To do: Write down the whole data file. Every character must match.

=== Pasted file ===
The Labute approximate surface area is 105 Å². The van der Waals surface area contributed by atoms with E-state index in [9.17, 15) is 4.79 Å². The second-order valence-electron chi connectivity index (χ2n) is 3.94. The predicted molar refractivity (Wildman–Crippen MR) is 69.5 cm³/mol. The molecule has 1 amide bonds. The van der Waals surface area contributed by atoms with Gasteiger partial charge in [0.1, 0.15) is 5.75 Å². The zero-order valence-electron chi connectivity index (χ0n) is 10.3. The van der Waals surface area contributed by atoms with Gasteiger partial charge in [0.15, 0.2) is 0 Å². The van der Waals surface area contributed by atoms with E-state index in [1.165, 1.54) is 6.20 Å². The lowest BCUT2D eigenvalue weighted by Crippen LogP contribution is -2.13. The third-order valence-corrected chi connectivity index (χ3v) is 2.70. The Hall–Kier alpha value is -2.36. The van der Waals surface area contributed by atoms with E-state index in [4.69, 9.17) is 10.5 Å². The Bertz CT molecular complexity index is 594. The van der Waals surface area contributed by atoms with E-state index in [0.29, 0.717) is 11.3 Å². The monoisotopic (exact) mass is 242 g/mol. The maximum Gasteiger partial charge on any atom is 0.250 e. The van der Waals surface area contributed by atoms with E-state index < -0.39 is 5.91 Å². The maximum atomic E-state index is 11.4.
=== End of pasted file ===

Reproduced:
The Labute approximate surface area is 105 Å². The van der Waals surface area contributed by atoms with E-state index in [9.17, 15) is 4.79 Å². The second-order valence-electron chi connectivity index (χ2n) is 3.94. The predicted molar refractivity (Wildman–Crippen MR) is 69.5 cm³/mol. The molecule has 1 amide bonds. The van der Waals surface area contributed by atoms with Gasteiger partial charge in [0.1, 0.15) is 5.75 Å². The zero-order valence-electron chi connectivity index (χ0n) is 10.3. The van der Waals surface area contributed by atoms with Gasteiger partial charge in [0.15, 0.2) is 0 Å². The van der Waals surface area contributed by atoms with E-state index in [1.165, 1.54) is 6.20 Å². The lowest BCUT2D eigenvalue weighted by Crippen LogP contribution is -2.13. The third-order valence-corrected chi connectivity index (χ3v) is 2.70. The Hall–Kier alpha value is -2.36. The van der Waals surface area contributed by atoms with E-state index in [4.69, 9.17) is 10.5 Å². The Bertz CT molecular complexity index is 594. The van der Waals surface area contributed by atoms with E-state index in [0.29, 0.717) is 11.3 Å². The monoisotopic (exact) mass is 242 g/mol. The maximum Gasteiger partial charge on any atom is 0.250 e. The van der Waals surface area contributed by atoms with E-state index < -0.39 is 5.91 Å². The maximum atomic E-state index is 11.4.